restricted access Adaptive and Maladaptive Aspects of Self-Oriented versus Socially Prescribed Perfectionism
Abstract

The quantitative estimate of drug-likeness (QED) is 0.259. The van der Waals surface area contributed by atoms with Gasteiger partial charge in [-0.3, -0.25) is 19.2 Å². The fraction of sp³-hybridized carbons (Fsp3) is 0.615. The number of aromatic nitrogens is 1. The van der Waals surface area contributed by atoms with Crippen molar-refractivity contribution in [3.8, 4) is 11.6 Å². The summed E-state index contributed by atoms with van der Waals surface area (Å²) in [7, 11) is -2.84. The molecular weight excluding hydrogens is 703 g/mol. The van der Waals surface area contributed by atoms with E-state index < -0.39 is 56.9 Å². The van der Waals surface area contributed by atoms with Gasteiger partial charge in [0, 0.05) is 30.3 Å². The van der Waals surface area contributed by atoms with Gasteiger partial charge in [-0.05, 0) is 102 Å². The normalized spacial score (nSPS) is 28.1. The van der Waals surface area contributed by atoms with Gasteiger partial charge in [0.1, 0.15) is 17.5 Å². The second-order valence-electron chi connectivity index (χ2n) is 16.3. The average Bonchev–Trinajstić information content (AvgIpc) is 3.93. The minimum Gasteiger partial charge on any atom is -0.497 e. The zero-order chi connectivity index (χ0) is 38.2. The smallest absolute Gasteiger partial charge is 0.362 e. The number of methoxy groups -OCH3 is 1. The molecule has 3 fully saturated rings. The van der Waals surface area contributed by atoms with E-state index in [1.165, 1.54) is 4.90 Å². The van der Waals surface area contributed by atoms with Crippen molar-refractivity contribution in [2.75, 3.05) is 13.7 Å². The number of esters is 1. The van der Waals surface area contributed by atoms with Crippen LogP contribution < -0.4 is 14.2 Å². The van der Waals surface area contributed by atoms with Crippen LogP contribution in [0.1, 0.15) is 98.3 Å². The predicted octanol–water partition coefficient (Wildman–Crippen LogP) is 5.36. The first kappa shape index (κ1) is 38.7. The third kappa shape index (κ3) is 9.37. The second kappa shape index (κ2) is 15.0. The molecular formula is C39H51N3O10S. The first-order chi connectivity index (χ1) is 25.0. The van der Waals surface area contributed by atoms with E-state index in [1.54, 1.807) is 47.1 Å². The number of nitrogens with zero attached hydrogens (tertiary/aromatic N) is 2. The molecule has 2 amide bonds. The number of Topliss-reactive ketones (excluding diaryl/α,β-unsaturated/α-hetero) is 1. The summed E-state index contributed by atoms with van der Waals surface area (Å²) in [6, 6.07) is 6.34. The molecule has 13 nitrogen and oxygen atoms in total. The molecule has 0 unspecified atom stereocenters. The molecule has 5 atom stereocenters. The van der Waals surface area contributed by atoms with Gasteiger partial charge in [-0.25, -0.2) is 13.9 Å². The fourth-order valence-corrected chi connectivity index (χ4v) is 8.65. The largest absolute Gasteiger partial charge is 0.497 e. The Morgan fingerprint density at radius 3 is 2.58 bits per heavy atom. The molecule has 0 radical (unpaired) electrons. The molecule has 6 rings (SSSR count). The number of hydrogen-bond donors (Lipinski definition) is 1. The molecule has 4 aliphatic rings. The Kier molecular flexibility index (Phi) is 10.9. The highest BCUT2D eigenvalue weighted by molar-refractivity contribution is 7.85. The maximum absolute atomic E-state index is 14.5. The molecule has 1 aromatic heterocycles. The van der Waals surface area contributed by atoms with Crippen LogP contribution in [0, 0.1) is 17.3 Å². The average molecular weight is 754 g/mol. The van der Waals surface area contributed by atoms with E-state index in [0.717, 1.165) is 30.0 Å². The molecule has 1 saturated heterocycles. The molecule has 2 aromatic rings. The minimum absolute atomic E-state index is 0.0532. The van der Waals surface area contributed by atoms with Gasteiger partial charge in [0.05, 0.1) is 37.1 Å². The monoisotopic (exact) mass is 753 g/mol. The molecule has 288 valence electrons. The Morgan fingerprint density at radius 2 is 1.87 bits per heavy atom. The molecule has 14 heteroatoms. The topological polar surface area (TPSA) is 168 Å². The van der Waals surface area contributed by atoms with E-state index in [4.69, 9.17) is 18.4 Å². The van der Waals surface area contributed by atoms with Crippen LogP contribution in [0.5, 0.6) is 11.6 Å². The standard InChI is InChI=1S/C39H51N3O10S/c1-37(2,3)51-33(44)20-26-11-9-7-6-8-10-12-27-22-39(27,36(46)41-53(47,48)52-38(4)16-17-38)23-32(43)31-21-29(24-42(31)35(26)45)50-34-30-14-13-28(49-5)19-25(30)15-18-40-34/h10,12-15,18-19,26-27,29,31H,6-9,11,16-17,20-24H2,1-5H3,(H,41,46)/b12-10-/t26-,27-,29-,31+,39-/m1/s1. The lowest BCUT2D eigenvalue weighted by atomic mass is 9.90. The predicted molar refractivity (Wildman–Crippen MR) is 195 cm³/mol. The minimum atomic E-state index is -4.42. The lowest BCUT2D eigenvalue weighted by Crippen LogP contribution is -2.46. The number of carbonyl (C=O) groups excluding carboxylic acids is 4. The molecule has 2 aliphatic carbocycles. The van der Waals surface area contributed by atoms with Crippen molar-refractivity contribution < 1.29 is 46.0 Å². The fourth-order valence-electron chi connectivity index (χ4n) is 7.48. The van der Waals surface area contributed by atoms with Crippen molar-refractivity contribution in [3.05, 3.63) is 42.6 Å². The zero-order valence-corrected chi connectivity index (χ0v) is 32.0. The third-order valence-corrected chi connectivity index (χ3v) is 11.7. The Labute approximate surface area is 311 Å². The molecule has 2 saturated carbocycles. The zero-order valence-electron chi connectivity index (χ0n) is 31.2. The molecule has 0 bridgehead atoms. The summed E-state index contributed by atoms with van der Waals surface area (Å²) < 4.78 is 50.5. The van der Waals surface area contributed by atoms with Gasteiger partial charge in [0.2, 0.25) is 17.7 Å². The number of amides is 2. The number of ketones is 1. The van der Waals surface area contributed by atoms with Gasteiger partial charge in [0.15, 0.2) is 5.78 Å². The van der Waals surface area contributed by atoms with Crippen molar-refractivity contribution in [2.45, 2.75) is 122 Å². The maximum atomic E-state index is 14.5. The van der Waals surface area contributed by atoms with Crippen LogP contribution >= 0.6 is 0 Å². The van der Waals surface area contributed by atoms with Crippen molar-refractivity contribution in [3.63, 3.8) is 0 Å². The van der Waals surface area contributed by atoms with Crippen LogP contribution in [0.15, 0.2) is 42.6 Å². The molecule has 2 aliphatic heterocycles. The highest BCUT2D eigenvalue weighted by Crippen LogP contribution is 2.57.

The purpose of the current study was to examine the extent to which self-oriented versus socially prescribed perfectionism can be differentiated by their correlations with adaptive versus maladaptive constructs (i.e., self-esteem, perceived self-control, achievement motivation, depression, anxiety, suicidal proneness, shame, guilt, and procrastination). Theoretically, socially prescribed perfectionism was expected to be exclusively maladaptive whereas self-oriented perfectionism was expected to have both maladaptive and adaptive characteristics. Participants (n = 475) came from a southeastern university (mean age of 20.9 years, 68% Caucasians). Results indicated that the two types of perfectionism had significantly different correlations with self-esteem, perceived self-control, achievement motivation, depression, anxiety, suicidal proneness, shame, guilt, and procrastination. Generally, socially prescribed perfectionism had stronger associations with maladaptive constructs than did self-oriented perfectionism. In contrast to the assertion that self-oriented perfectionism is exclusively a vulnerability factor (Benson, 2003), and as hypothesized, results indicated that high self-oriented perfectionism in the absence of socially prescribed perfectionism is adaptive. The clinical implications of these findings are discussed.


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